Rep. Brian Mast, R-Fla., approached his concerns from a different angle Thursday.

“Stop victim blaming and take responsibility for the fact that your trains are killing people,” Mast tweeted Thursday morning. “Trains should stop running until massive safety flaws are resolved.”

Second person in less than a week killed by high-speed Brightline train in South Florida

A bicyclist was hit and killed Wednesday by a Brightline train on the Florida East Coast Railway tracks in Boynton Beach, police said.

It is the second death involving a Brightline train and third train fatality on the Florida East Coast Railway tracks within a week.

Wednesday’s incident occurred at east of downtown Boynton Beach, according to Boynton Beach police spokeswoman Stephanie Slater. Police are on the scene and continuing to investigate, she said.

Brightline passenger trains share the rail corridor with Florida East Coast Railway freight trains. Both are owned by Florida East Coast Industries.

On Jan. 10, Linda Short, 73, of Berea, Ohio, was killed at 7:40 p.m. after driving her car onto the Florida East Coast tracks in Delray Beach and into the path of an oncoming freight train, according to Delray Beach police.

Two days later, Melissa Lavell, 32, was killed after apparently trying to beat an oncoming Brightline passenger train after the guard rails were down, also in Boynton Beach, according to police.

There have been four Brightline fatalities since the high-speed passenger railroad began test runs this summer. The passenger railroad began limited passenger service, between Fort Lauderdale and West Palm Beach, Saturday morning.

Brightline in a statement Wednesday said only: “Local authorities are on the scene, and we are engaged with them as they begin their investigation.”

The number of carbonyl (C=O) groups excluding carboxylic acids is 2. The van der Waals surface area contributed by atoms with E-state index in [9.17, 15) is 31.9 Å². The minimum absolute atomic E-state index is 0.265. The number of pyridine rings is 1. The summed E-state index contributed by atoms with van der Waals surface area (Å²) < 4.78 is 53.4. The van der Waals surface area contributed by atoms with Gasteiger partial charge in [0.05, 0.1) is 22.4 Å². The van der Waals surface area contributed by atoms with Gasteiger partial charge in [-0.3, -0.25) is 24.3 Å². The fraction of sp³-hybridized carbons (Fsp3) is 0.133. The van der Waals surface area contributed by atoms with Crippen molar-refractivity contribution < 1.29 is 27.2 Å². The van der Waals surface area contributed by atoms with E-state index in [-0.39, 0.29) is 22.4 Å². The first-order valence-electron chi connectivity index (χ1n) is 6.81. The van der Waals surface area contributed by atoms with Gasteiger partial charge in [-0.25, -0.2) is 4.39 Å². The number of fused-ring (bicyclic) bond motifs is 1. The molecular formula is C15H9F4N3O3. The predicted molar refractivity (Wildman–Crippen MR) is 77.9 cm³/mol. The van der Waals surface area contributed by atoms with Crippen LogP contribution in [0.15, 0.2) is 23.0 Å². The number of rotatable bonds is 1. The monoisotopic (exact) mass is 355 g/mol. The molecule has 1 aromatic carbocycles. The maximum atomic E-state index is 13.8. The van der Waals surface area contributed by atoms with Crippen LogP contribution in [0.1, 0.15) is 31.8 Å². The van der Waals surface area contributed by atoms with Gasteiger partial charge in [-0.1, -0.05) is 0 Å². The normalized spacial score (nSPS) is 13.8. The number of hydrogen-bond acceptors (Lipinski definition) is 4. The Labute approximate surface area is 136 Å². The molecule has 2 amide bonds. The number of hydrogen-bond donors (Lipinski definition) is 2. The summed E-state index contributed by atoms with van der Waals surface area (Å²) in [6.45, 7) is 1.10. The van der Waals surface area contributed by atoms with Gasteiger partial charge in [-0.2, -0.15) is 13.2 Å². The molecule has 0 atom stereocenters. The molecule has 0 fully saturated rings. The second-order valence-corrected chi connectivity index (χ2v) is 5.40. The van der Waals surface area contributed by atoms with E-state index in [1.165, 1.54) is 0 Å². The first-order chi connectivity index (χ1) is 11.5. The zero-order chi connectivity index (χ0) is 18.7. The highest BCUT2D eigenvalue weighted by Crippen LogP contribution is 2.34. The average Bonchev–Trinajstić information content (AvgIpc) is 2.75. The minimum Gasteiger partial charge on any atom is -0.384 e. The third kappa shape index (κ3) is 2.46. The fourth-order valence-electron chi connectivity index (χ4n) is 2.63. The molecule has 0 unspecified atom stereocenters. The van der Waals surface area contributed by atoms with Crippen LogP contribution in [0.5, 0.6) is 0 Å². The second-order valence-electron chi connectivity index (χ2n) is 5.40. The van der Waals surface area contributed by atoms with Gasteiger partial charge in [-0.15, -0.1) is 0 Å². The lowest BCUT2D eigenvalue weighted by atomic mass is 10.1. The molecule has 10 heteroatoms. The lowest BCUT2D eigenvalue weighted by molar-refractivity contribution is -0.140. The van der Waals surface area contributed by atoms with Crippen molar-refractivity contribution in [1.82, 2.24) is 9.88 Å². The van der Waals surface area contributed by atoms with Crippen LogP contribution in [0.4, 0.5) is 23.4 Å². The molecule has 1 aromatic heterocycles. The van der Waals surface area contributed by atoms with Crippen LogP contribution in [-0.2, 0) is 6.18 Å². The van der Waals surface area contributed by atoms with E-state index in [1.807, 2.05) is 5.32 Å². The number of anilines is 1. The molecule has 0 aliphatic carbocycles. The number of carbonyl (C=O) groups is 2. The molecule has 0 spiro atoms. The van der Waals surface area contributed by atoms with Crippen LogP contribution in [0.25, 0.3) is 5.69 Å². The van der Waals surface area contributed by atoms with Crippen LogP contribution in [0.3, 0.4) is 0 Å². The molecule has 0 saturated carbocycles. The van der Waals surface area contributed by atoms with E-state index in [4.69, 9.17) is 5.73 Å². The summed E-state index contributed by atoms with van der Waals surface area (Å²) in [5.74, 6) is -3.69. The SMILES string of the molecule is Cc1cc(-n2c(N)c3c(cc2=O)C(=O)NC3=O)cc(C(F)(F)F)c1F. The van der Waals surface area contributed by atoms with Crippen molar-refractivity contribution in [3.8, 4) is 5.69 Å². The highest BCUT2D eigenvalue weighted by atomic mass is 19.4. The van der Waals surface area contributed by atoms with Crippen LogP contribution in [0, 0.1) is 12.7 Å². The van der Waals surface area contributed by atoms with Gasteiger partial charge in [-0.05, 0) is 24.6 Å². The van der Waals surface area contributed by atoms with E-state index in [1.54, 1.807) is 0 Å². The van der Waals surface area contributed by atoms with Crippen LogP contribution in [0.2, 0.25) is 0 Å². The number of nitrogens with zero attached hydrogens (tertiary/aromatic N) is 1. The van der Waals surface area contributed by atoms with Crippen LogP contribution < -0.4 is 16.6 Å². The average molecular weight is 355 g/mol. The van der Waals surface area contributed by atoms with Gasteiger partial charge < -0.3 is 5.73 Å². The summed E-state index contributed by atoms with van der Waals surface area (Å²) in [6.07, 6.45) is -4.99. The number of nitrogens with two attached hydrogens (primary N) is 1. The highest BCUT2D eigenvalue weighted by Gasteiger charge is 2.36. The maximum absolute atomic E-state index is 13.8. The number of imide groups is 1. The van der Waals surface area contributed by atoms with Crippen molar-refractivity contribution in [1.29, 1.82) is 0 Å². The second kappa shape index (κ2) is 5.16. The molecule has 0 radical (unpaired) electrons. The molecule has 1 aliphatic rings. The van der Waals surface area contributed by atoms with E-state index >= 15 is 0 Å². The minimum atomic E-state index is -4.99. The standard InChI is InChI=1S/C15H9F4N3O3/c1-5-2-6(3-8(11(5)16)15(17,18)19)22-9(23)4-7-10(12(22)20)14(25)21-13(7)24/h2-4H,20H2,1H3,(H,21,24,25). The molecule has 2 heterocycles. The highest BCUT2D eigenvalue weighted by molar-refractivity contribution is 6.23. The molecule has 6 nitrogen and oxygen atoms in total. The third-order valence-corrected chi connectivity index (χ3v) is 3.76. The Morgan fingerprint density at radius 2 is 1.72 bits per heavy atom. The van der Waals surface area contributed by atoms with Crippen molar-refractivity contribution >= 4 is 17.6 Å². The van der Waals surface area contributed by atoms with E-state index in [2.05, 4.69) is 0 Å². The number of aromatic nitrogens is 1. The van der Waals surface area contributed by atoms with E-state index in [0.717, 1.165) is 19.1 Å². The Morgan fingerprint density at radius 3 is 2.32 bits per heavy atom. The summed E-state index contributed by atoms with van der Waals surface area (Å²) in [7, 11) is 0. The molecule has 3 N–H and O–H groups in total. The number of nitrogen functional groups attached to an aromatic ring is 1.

Last week, following Lavell’s death, the railroad urged pedestrians and drivers to obey railroad safety rules.

“Safety is Brightline’s highest priority, which is evident from the numerous additional infrastructure improvements that have been installed along the FEC Railway corridor to the educational and awareness campaigns currently underway,” a Brightline spokeswoman said in a statement.

“Education and enforcement are vital, and we implore the public to abide by the rules and laws in place designed to keep them safe around active railroads,” the statement said.

There have been at least 17 fatalities on the Florida East Coast Railway tracks over the last 12 months, and 74 over the last five years, according to data reported to the Federal Railroad Administration.

Brightline in the limelight as game-changing railway launches in the US

Global Rail News

A bright day for Florida and an even brighter one for rail transport in the United States.

January 13 marked the long-awaited launch of Brightline, the country’s first privately-owned passenger train service since the 1980s.